Unlike Pansy Wong, whom she replaced in the Cabinet, Parata looks to have the goods to rise higher up the rungs.
Two other National MPs from the 2008 intake - Amy Adams and Michael Woodhouse - have emerged as candidates for promotion.
Labour's David Parker performed strongly.
David Cunliffe is starting to make big waves.
Backbencher Brendon Burns is fast becoming a classy all-rounder.
Quiet achiever: Tim Groser's long experience and many contacts in the rarefied world of trade negotiations continue to pay big dividends for New Zealand.
Best speech: Winston Churchill it wasn't - at least in delivery. But John Key - or his speechwriter - found the right words to unite a shocked nation on the night all hope evaporated for the Pike River miners.
Best speech in Parliament: MPs from both sides of the House sat spellbound listening to Amy Adams' harrowing personal account of the morning the Christchurch earthquake struck.
Most extraordinary speech: Heather Roy's "black swans" address to Act's annual conference.
Has a deputy leader of a party displayed such disloyalty to her leader as Roy dished up in Rodney Hide's presence?Wrong speech: A mix-up sees Immigration Minister Jonathan Coleman read a speech introducing a piece of legislation when the House was actually discussing a completely different bill.
The Mission Impossible Award for Excellent Salesmanship: Bill English for getting the public to swallow a hike in GST with hardly a murmur of complaint.
The Mr Bean Award for Complete Absence of Salesmanship: Gerry Brownlee and his mining in national parks policy.
The Complete Lack of Political Bottle Award: Steven Joyce and John Key for failing to lower the blood-alcohol limit for drivers.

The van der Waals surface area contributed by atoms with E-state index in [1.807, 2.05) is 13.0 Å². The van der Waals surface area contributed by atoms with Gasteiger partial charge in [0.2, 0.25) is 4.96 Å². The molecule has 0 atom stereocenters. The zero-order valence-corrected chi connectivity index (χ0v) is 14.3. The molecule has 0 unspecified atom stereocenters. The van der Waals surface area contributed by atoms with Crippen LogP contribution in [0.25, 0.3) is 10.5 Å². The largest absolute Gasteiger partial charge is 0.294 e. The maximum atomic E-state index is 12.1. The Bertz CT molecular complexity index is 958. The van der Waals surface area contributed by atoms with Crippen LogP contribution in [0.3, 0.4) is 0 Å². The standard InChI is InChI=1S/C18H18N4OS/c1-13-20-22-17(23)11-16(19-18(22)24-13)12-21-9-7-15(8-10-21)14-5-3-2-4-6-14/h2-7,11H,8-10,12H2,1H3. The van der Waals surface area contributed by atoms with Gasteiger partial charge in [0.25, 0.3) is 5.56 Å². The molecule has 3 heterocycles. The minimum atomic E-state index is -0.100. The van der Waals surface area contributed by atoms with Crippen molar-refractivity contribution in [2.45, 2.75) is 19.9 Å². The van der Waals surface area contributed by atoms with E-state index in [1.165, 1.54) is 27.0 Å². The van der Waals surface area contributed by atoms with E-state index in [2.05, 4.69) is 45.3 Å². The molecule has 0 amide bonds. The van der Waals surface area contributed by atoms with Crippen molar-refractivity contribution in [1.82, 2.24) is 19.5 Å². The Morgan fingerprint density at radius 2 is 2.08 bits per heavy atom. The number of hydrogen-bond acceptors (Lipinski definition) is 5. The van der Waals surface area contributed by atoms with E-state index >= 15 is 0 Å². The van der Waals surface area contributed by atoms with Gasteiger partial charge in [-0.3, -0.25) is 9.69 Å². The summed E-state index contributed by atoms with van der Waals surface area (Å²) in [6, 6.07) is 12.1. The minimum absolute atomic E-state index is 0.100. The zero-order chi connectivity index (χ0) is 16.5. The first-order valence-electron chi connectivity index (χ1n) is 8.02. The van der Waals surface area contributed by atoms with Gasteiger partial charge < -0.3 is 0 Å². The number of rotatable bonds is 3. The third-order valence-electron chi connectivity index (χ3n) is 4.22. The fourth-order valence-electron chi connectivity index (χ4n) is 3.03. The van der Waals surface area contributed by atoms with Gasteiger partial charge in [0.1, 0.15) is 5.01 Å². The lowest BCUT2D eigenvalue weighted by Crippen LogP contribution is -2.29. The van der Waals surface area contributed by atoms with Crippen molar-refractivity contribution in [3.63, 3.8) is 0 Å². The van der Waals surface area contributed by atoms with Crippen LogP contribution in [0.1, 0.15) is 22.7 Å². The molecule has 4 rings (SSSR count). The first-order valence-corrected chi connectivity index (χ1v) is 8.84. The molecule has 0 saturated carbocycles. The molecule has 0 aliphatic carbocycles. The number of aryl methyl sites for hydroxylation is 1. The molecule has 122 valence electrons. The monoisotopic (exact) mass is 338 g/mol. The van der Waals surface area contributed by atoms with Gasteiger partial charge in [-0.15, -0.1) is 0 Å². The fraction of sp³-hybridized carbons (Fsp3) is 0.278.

Gone but not forgotten: Jeanette Fitzsimons.
Gone and already forgotten: Act's David Garrett.
The Foot in Mouth Award: Phil Goff for referring to his finance spokesman David Cunliffe as "David Caygill", a Labour finance minister in the 1980s.
The Stunned Mullet Award: John Key for failing to tick off former TVNZ Breakfast host Paul Henry for his unseemly remarks about the Governor-General.
The Kim Jong-il Award for Self-Glorification: Chris Carter.
The Vladmir Putin Award for Demanding the Right to Choose Your Successor: Labour's George Hawkins for threatening to prompt a by-election in his Manurewa seat if the party selected the wrong candidate to replace him.
The Tammy Wynette "Stand by your Man" Award: Pansy Wong for demonstrating what she really thought of her former role as Minister of Women's Affairs by putting her husband, Sammy, first, her career second.
The Oscar for Worst Performance in a Supporting Role: The Council of Trade Unions' attempts to help actors and other workers involved in the production of The Hobbit.
Whatever happened to: John Key's invitation to the White House; land tax; public-private partnerships.
We've heard enough of: John Key forever "kicking the tyres" of something or "moving on" from somewhere; the foreshore and seabed.
We're bound to hear more of: The foreshore and seabed; any minor change to something being a "paradigm shift".
John Armstrong is The New Zealand Herald political correspondent.